Although he has no opponent yet, Sen. Frank Church (D-Idaho), chairman of the Foreign Relations Committee, is collecting 1980 campaign money at a rapid pace in fund-raisers around the country,

Reports filed this week at the Federal Election Commission by the Idaho for Church Committee, based in Boise, show that more than $100,000 was raised between April and June for the campaign.

Among the individual contributors to the Church campaign were two of the largest owners of federally irrigated farmland in the West, who were keenly interested in legislation Church was then shepherding through a Senate committee.

Less than a month after the J.G. Boswell Co. political action committee in Los Angeles and Everett and Fred Salyer, of Corcoran, Calif., gave the Church campaign $4,500, the senator's committee approved a reclamation bill that protected their holdings.

Cleve Corlett, press secretary to Church, rejected any suggestion of a connection between the contributions and the bill reported out of the Senate Energy and Natural Resources Committee last month.

"Frank Church's record on reclamation reform is and has been widely known," Corlett said. "There is absolutely no connection between that bill and the campaign money - Frank has never done business that way."

During the same week that the Senate committee finished action on the reclamation bill, the Church campaign staged a fund-raiser at the Washington home of W. Averell Harriman, the former ambassador and New York governor.

Although the affair was held during the reporting period for which Church's committee filed statements, there is no indication of receipts from the Georgetown reception. Corlett estimated contributions at $50,000.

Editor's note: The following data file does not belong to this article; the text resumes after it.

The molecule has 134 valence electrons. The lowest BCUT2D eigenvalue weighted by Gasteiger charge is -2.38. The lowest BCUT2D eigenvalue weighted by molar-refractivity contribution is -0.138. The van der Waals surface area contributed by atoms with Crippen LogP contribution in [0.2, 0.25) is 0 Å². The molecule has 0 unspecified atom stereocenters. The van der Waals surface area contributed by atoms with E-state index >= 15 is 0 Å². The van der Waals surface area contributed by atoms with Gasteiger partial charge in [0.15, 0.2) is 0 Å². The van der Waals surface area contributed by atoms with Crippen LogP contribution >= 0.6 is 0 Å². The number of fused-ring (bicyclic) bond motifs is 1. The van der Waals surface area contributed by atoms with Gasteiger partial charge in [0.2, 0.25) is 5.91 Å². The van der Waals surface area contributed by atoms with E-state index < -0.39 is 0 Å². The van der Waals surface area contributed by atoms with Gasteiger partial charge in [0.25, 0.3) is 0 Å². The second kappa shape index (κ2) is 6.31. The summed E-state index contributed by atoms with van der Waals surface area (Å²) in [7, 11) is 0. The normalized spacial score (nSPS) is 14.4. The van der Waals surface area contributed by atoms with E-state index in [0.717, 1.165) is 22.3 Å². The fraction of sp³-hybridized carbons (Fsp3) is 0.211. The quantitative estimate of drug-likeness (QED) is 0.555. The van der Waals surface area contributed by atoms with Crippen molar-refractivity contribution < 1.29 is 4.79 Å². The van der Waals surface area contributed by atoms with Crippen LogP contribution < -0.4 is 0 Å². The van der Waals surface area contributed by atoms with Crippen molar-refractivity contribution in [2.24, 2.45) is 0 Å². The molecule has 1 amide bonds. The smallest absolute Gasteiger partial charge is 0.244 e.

Reports circulating here before the event indicated that representatives of some of the larger western irrigated-land-owners were purchasing some of the $250 tickets.

Corlett said he could not explain why the Harriman party's receipts had not been included in the April-June report from Boise. Neither the committee's chairman not its treasurer could be reached yesterday for comment.

The legislation in which the Boswells and Salyers were interested was the Senate committee's rewrite of the Reclamation Act of 1902, the basis for the irrigation development of the West.

Church, although not chairman of the committee acted in that capacity during the panel's final work in streamlining and revising the 1902 law.

The committee bill is expected to be debated on the Senate floor within the next few days and will face stern opposition, including that of the Carter administration, which feels the bill is too lenient on large landholders.

The bill as written by the committee would exempt holdings in the Kings River and Kern River districts of California from acreage and other limitations.

Boswell, the country's largest cotton producer, has 90,000 acres in Kings River and about 25,000 acres in Kern. Boswell employes contributed $2,500 to the Church reelection campaign.

The Salyer brothers, who ponied up $1,000 each, have an estimated 35,000 acres in the Kings River project. The committee exempted Kings and Kern River on the ground that their water comes from Army Corps of Engineers projects, rather than Bureau of Reclamation projects.

Another group with a keen interest in the outcome of the Senate committee's work is the Desert Caucus, a political-campaign money group of land developers, bankers and lawyers, among others, in Tucson, Ariz.

The caucus' reports at the FEC show that it has given Church $2,000 for his 1980 campaign.

The reclamation law rewrite also will have an impact on the Central Arizona Project, which has an aqueduct running through Tucson. The Boswell firm holds between 15,000 and 20,000 acres in the Central Arizona Project.

Church and his political aides expect him to be the target of a concerted effort by conservative forces in the 1980 campaign, although he has no formal opposition yet. Rep. Steve Symms (R-Idaho) is considered a leading possibility to run against Church. CAPTION: Picture, Church has no opponent yet, but more than $100,000 has been raised for 1980. By James K. W. Atherton - The Washington Post